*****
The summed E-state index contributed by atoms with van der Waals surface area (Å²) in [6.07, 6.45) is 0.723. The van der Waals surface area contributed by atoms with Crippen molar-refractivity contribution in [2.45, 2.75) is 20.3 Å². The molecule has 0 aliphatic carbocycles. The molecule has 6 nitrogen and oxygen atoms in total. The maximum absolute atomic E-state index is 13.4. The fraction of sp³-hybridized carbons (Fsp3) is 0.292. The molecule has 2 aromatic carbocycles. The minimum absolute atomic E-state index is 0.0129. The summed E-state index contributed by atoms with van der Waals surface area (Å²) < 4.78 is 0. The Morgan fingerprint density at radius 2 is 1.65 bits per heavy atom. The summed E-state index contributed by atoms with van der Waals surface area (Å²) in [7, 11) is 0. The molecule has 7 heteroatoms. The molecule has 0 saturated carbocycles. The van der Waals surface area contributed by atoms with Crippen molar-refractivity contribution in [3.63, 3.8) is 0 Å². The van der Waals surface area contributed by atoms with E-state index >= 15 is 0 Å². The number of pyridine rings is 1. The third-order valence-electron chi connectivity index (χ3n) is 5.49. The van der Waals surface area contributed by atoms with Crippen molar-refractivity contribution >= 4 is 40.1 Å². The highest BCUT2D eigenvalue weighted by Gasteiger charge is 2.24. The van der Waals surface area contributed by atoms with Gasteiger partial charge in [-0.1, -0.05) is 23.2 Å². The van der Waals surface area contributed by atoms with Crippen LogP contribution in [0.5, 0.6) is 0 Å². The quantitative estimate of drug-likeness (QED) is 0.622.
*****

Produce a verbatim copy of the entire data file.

The summed E-state index contributed by atoms with van der Waals surface area (Å²) in [6.07, 6.45) is 0.723. The van der Waals surface area contributed by atoms with Crippen molar-refractivity contribution in [2.45, 2.75) is 20.3 Å². The molecule has 0 aliphatic carbocycles. The molecule has 6 nitrogen and oxygen atoms in total. The maximum absolute atomic E-state index is 13.4. The fraction of sp³-hybridized carbons (Fsp3) is 0.292. The molecule has 2 aromatic carbocycles. The minimum absolute atomic E-state index is 0.0129. The summed E-state index contributed by atoms with van der Waals surface area (Å²) < 4.78 is 0. The Morgan fingerprint density at radius 2 is 1.65 bits per heavy atom. The summed E-state index contributed by atoms with van der Waals surface area (Å²) in [7, 11) is 0. The molecule has 7 heteroatoms. The molecule has 0 saturated carbocycles. The van der Waals surface area contributed by atoms with Crippen molar-refractivity contribution in [3.63, 3.8) is 0 Å². The van der Waals surface area contributed by atoms with E-state index >= 15 is 0 Å². The number of pyridine rings is 1. The third-order valence-electron chi connectivity index (χ3n) is 5.49. The van der Waals surface area contributed by atoms with Crippen molar-refractivity contribution >= 4 is 40.1 Å². The highest BCUT2D eigenvalue weighted by Gasteiger charge is 2.24. The van der Waals surface area contributed by atoms with Gasteiger partial charge in [-0.1, -0.05) is 23.2 Å². The van der Waals surface area contributed by atoms with Crippen LogP contribution in [0.5, 0.6) is 0 Å². The quantitative estimate of drug-likeness (QED) is 0.622.